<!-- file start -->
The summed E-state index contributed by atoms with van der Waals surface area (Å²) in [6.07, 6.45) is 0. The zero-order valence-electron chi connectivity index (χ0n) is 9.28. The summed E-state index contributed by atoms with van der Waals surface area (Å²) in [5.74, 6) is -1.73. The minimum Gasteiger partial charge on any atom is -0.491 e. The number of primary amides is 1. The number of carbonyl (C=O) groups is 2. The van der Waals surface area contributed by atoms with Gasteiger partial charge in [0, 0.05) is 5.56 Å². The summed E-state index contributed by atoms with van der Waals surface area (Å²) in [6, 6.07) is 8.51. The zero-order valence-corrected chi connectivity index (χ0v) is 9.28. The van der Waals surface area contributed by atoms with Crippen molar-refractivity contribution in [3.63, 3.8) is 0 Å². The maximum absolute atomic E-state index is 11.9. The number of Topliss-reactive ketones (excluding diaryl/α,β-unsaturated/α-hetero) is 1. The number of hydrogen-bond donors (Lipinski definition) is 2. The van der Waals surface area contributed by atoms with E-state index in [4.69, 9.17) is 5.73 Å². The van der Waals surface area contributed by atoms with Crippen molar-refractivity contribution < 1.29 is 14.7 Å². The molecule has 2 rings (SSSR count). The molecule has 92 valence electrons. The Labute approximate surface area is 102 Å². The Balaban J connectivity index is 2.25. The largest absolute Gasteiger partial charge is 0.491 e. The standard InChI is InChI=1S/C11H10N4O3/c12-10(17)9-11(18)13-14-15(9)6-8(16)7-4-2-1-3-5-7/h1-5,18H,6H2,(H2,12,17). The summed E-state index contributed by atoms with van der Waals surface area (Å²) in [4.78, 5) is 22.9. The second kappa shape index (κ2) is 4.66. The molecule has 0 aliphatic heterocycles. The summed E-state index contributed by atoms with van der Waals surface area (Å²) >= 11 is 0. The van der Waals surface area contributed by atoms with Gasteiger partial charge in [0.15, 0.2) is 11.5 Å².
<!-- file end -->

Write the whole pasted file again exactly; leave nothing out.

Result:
The summed E-state index contributed by atoms with van der Waals surface area (Å²) in [6.07, 6.45) is 0. The zero-order valence-electron chi connectivity index (χ0n) is 9.28. The summed E-state index contributed by atoms with van der Waals surface area (Å²) in [5.74, 6) is -1.73. The minimum Gasteiger partial charge on any atom is -0.491 e. The number of primary amides is 1. The number of carbonyl (C=O) groups is 2. The van der Waals surface area contributed by atoms with Gasteiger partial charge in [0, 0.05) is 5.56 Å². The summed E-state index contributed by atoms with van der Waals surface area (Å²) in [6, 6.07) is 8.51. The zero-order valence-corrected chi connectivity index (χ0v) is 9.28. The van der Waals surface area contributed by atoms with Crippen molar-refractivity contribution in [3.63, 3.8) is 0 Å². The maximum absolute atomic E-state index is 11.9. The number of Topliss-reactive ketones (excluding diaryl/α,β-unsaturated/α-hetero) is 1. The number of hydrogen-bond donors (Lipinski definition) is 2. The van der Waals surface area contributed by atoms with E-state index in [4.69, 9.17) is 5.73 Å². The van der Waals surface area contributed by atoms with Crippen molar-refractivity contribution < 1.29 is 14.7 Å². The molecule has 2 rings (SSSR count). The molecule has 92 valence electrons. The Labute approximate surface area is 102 Å². The Balaban J connectivity index is 2.25. The largest absolute Gasteiger partial charge is 0.491 e. The standard InChI is InChI=1S/C11H10N4O3/c12-10(17)9-11(18)13-14-15(9)6-8(16)7-4-2-1-3-5-7/h1-5,18H,6H2,(H2,12,17). The summed E-state index contributed by atoms with van der Waals surface area (Å²) in [4.78, 5) is 22.9. The second kappa shape index (κ2) is 4.66. The molecule has 0 aliphatic heterocycles. The summed E-state index contributed by atoms with van der Waals surface area (Å²) >= 11 is 0. The van der Waals surface area contributed by atoms with Gasteiger partial charge in [0.15, 0.2) is 11.5 Å².